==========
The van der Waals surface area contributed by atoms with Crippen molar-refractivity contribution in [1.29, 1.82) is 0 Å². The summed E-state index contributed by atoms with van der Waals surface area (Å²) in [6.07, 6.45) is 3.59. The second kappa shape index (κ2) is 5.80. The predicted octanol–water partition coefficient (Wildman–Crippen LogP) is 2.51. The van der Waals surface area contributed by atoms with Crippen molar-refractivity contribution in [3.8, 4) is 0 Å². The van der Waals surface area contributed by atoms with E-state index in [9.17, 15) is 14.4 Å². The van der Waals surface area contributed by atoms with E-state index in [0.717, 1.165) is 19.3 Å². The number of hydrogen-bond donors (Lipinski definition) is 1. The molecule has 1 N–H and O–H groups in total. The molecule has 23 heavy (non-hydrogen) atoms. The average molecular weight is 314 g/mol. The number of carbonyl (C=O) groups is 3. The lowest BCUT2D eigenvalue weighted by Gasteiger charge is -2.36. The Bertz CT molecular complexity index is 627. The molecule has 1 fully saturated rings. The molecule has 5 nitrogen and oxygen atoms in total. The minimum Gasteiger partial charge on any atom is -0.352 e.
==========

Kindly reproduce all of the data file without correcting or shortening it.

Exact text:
The van der Waals surface area contributed by atoms with Crippen molar-refractivity contribution in [1.29, 1.82) is 0 Å². The summed E-state index contributed by atoms with van der Waals surface area (Å²) in [6.07, 6.45) is 3.59. The second kappa shape index (κ2) is 5.80. The predicted octanol–water partition coefficient (Wildman–Crippen LogP) is 2.51. The van der Waals surface area contributed by atoms with Crippen molar-refractivity contribution in [3.8, 4) is 0 Å². The van der Waals surface area contributed by atoms with E-state index in [9.17, 15) is 14.4 Å². The van der Waals surface area contributed by atoms with E-state index in [0.717, 1.165) is 19.3 Å². The number of hydrogen-bond donors (Lipinski definition) is 1. The molecule has 1 N–H and O–H groups in total. The molecule has 23 heavy (non-hydrogen) atoms. The average molecular weight is 314 g/mol. The number of carbonyl (C=O) groups is 3. The lowest BCUT2D eigenvalue weighted by Gasteiger charge is -2.36. The Bertz CT molecular complexity index is 627. The molecule has 1 fully saturated rings. The molecule has 5 nitrogen and oxygen atoms in total. The minimum Gasteiger partial charge on any atom is -0.352 e.